The two longer railing segments installed quickly to the porch posts.
The bottoms were secured to the 2 x 4 feet, and the handrails were secured using L brackets to the porch posts.
Mounting the Porch Railings to the Brick Wall
The short side of the wood porch railing segment took a little more time due to a wood-to-brick mount required.
My solution was to bolt a piece of 2 x 4 to the brick wall and attach the porch railing segment to that. It would act just like the opposite end of the segment where the porch post was.
My first attempt at attaching the 2 x 4 to the wall failed.
I had tried using masonry nails but they started chipping the sides of the bricks. Then I remembered the very first drill I bought was a hammer drill!
When I bought this drill, I didn’t really know what the ‘hammer’ part meant. I was naive at the time, and it sounded cool and looked awesome. So I had bought the largest drill in the store.
Of course, now, I am wiser and know that hammer drills (when the hammer mode is engaged) repeatedly, driving the bit back and forth against the surface to help penetrate really tough surfaces like masonry.
Unfortunately, I did not have any masonry bits so had to run back out to Home Depot to pick some up. Regular wood bits would fail pitifully against a hard surface like brick.
Hammer Drill to the Porch Railing Rescue
I was excited to try out my hammer drill for its actual purpose. All these years I’d been using it (very inconveniently due to its enormous size) as a regular wood drill. I got back home with my new masonry bits and pounded away at the wall.
It sounded like a jackhammer, but it got the job done very neatly and quickly. I bored some holes through the 2 x 4 straight into the wall, and used some screws to make a secure connection.
Now I had a wooden mounting point for the porch railing segment. One minor task remained, and that was to drill out a small hole at the bottom edge of the 2 x 4 mount for some existing coaxial cable to run through.
Here’s a side picture showing where I needed to mount the shorter porch railing segment between a porch post and the masonry wall:
Painting the Porch Railings
After installing the wooden porch railings, the last step of the project was the painting. This was actually the most labor intensive part. I had to paint each individual railing post and it felt like it took forever with a brush.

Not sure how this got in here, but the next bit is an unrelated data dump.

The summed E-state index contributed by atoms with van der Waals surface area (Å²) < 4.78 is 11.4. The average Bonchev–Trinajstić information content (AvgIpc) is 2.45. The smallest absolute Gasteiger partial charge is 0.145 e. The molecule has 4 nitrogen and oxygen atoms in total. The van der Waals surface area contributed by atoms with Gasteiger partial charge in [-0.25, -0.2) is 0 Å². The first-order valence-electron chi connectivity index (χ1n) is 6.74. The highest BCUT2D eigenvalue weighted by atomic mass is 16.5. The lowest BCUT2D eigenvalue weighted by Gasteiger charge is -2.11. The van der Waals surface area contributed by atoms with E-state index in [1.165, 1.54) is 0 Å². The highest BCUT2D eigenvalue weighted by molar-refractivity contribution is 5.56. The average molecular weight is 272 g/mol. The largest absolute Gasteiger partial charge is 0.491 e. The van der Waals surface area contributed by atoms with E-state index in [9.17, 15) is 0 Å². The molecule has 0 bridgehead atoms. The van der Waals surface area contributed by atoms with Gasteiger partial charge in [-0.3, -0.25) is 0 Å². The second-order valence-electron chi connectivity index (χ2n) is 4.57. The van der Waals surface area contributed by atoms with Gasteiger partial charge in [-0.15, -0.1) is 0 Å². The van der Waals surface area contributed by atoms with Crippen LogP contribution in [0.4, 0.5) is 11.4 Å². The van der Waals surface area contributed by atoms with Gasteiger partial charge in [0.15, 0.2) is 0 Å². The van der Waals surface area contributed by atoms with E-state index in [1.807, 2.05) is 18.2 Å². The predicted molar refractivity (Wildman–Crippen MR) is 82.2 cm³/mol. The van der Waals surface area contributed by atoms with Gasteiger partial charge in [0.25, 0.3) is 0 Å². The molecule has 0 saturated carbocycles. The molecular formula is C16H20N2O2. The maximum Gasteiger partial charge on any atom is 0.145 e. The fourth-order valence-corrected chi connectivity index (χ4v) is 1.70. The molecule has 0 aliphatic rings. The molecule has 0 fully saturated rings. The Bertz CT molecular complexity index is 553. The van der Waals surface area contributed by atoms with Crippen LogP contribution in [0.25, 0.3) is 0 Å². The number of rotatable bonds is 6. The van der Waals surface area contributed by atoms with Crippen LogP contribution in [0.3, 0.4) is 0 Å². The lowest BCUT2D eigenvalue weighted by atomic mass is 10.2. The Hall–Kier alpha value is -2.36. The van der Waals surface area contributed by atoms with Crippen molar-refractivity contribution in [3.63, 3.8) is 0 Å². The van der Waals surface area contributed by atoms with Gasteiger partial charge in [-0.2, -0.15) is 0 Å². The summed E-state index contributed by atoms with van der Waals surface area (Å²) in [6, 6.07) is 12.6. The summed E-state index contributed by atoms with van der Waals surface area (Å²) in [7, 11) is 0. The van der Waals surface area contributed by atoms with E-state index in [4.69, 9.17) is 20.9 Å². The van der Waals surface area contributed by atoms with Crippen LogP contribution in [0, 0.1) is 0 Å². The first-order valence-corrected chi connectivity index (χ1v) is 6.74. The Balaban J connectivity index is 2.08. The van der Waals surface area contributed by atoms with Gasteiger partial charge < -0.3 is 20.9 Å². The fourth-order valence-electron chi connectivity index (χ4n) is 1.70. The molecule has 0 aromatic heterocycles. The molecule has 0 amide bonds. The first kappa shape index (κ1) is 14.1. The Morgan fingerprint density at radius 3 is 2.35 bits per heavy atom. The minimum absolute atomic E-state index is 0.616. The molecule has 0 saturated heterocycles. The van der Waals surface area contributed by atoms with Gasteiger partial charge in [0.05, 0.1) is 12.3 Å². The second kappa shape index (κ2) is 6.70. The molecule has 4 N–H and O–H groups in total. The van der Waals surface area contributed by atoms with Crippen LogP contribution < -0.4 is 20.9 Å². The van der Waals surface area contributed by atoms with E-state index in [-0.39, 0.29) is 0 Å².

Eileen normally does all of the painting on our projects, and since she was pregnant, I had to do it myself. Painting the wood porch railings would have went so quickly with a paint sprayer, but I did not have one of those.
Slowly though, the final picture started to take shape. I even repainted all the porch posts to make them pop with the railings.
Here’s a picture of the mounted rail segments being painted:
The white wood porch rails were finally done and they looked great.
Time & Cost of Installing Porch Railings
The total cost of the front porch railing installation was only $150, and it took a weekend of work.
Not only did the front porch railings enhance the aesthetics, but they were also very functional.
We started spending a lot more time on the front porch, as the railings gave us a little more privacy and also served as a wonderful enclosure for our dog Zeus.
We simply sat at the open end, and Zeus could be free to run back and forth within the confines of the front porch.
Below are some pictures of the front porch makeover:
Here’s a before and after of the whole front porch railing installation project. The difference was incredible – and the cost of update was beyond reasonable.
Our home got a nice upgrade with the fresh paint and front porch railings. It definitely boosted our curb appeal in a neighborhood of similar looking houses.
We were thrilled with how nice the front porch makeover looked, and so was our realtor when the time came to put the house on the market.
Check out how we sold our house in less than a week! I think the porch railings helped 🙂 If you have been wondering how to install porch railings, it’s a simple project that has a great pay-off.